In the run up to the International Day for the Eradication of Poverty,Â tomorrow, Saturday, October 17, Amnesty International has called on world leaders and policy makers to change the debate on poverty from economics to addressing the human rights problems that impoverish and keep people poor.
Amnestyâ€™s Secretary General,Â Irene Khan said,Â â€œpoverty is the worldâ€™s worst human rights crisis. Discrimination, state repression, corruption, insecurity and violence are as much defining features of poverty as the lack of material resources. These human rights problems canâ€™t simply be solved by raising income levels.
â€œMaterial benefits alone do not guarantee an end to discrimination, or improve security or give voice to those living in poverty. Investment in agriculture may boost crop yields for poor farmers but does not guarantee security of tenure against unscrupulous land owners. Building new schools doesnâ€™t guarantee that girls will have the same access to education as boys.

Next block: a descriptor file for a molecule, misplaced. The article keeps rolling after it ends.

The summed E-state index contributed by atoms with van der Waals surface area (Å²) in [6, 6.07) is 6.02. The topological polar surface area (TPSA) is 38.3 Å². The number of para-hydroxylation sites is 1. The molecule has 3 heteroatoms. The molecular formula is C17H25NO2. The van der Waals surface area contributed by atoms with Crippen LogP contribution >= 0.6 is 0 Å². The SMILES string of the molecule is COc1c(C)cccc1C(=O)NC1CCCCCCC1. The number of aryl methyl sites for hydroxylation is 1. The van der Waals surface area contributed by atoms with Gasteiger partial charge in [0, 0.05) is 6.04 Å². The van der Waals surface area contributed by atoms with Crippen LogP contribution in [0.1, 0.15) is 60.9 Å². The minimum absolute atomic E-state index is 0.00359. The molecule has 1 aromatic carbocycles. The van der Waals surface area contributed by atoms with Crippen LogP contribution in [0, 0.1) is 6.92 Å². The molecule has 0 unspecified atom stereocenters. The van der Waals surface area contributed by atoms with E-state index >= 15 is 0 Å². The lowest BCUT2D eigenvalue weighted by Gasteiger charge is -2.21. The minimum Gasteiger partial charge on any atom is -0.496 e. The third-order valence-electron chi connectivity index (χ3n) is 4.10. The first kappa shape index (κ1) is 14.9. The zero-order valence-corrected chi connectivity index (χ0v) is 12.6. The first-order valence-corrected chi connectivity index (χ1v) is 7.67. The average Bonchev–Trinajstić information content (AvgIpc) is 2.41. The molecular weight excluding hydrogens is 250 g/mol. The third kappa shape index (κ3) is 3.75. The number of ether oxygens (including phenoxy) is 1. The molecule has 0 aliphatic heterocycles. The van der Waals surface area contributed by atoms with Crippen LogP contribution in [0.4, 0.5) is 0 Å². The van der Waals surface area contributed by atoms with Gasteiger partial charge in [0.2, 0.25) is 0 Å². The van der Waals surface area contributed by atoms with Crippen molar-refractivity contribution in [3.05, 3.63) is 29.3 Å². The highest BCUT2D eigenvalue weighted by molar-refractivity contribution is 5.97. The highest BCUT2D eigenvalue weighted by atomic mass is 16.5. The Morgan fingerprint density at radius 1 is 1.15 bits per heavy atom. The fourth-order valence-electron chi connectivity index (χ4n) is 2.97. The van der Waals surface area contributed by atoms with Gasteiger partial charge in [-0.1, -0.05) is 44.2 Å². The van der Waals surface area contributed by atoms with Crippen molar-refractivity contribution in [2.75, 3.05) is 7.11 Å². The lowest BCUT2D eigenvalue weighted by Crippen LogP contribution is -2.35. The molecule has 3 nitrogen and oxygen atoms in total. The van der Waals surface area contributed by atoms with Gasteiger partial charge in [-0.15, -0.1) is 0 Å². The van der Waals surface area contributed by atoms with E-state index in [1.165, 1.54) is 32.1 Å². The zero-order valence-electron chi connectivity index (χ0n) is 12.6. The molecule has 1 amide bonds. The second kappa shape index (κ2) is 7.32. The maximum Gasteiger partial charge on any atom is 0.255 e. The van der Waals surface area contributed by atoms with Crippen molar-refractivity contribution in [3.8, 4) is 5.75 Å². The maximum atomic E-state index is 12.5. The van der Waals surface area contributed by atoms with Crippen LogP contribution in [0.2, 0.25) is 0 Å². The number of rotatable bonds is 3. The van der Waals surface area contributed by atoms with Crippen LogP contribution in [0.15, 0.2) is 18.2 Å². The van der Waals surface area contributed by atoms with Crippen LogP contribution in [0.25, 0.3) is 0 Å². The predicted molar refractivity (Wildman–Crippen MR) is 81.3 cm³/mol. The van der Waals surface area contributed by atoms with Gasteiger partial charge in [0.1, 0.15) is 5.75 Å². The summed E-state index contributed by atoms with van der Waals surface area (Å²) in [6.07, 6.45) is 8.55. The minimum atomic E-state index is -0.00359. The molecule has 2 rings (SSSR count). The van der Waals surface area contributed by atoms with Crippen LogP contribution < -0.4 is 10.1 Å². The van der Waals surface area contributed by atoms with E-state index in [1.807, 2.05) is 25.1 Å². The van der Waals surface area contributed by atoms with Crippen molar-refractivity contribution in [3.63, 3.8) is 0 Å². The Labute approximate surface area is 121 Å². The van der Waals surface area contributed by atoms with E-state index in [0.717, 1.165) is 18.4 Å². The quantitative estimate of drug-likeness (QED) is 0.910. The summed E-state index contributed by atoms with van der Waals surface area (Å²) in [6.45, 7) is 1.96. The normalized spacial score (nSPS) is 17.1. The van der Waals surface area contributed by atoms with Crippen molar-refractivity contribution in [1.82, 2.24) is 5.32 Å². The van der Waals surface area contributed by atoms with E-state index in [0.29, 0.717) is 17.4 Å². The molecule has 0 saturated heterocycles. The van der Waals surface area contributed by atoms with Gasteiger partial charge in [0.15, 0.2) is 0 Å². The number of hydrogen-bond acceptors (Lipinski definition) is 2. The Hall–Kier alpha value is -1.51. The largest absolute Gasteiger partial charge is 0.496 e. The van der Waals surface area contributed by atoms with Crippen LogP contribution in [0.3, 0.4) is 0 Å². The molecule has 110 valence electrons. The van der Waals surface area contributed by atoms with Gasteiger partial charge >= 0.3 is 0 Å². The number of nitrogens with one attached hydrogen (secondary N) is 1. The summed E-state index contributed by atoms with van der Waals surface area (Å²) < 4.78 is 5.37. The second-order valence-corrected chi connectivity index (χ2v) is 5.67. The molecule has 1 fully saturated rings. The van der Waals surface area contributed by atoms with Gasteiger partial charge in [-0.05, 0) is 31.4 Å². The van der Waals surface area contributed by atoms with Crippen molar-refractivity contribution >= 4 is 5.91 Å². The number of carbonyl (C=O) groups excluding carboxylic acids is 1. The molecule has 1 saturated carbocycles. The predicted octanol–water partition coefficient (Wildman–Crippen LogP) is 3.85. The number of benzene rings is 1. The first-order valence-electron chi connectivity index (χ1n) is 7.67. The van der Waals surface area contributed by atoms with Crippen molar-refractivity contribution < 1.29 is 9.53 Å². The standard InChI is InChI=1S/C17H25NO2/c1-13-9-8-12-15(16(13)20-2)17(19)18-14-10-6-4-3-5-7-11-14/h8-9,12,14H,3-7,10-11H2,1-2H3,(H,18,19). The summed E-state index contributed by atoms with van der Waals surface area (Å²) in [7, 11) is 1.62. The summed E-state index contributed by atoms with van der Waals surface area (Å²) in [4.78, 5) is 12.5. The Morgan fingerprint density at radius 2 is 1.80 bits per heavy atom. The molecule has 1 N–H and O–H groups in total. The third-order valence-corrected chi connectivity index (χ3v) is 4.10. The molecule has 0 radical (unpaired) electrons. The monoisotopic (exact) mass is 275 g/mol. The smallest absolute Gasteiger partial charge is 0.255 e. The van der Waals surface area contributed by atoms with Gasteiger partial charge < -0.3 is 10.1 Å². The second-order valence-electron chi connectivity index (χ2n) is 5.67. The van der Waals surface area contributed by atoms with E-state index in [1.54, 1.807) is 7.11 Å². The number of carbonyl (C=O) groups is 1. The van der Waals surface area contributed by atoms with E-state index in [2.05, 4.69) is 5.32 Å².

â€œIn many countries economic growth levels may be high but peopleâ€™s right to be informed and consulted in public policy is ignored; their right to express their views and be heard is curtailed. The poor are shut out and ignored. Any successful poverty alleviation strategy must empower the poor to claim their rights, so that they can control their destiny and can hold decision makers to account.â€
Launching her book, â€œThe Unheard Truth: Poverty and Human Rightsâ€ in New York, Irene Khan argued that eradication of poverty requires respect of economic, social and cultural rights,Â such as health care, education and housing,Â along side civil and political rights.
â€œThere can be no sequenced or partial approach to human rights if we want to solve poverty. Demanding participation rights is as important as directing resources to meet basic needs for food, health and shelter. Protecting people against violence is as crucial as ending discrimination. Reducing maternal mortality calls for better health care but also for the improvement of the status of women.â€
With ten chapters addressing topics, such as why freedom matters, discrimination, the poverty trap, maternal mortality, slums, corporate accountability and legal empowerment, The Unheard Truth calls for justice and empowerment for the worldâ€™s poor and puts a human face to a problem that is all too often illustrated by abstract statistics.
The book marks a new phase in Amnesty â€™s worldwide campaign to demand dignity in which world leaders will be targeted and challenged to address human rights abuses that drive and deepen poverty.
â€œThe fight to end poverty is this generationâ€™s greatest struggle. We will win it if we put freedom, justice and equality at its core,â€ said she Khan.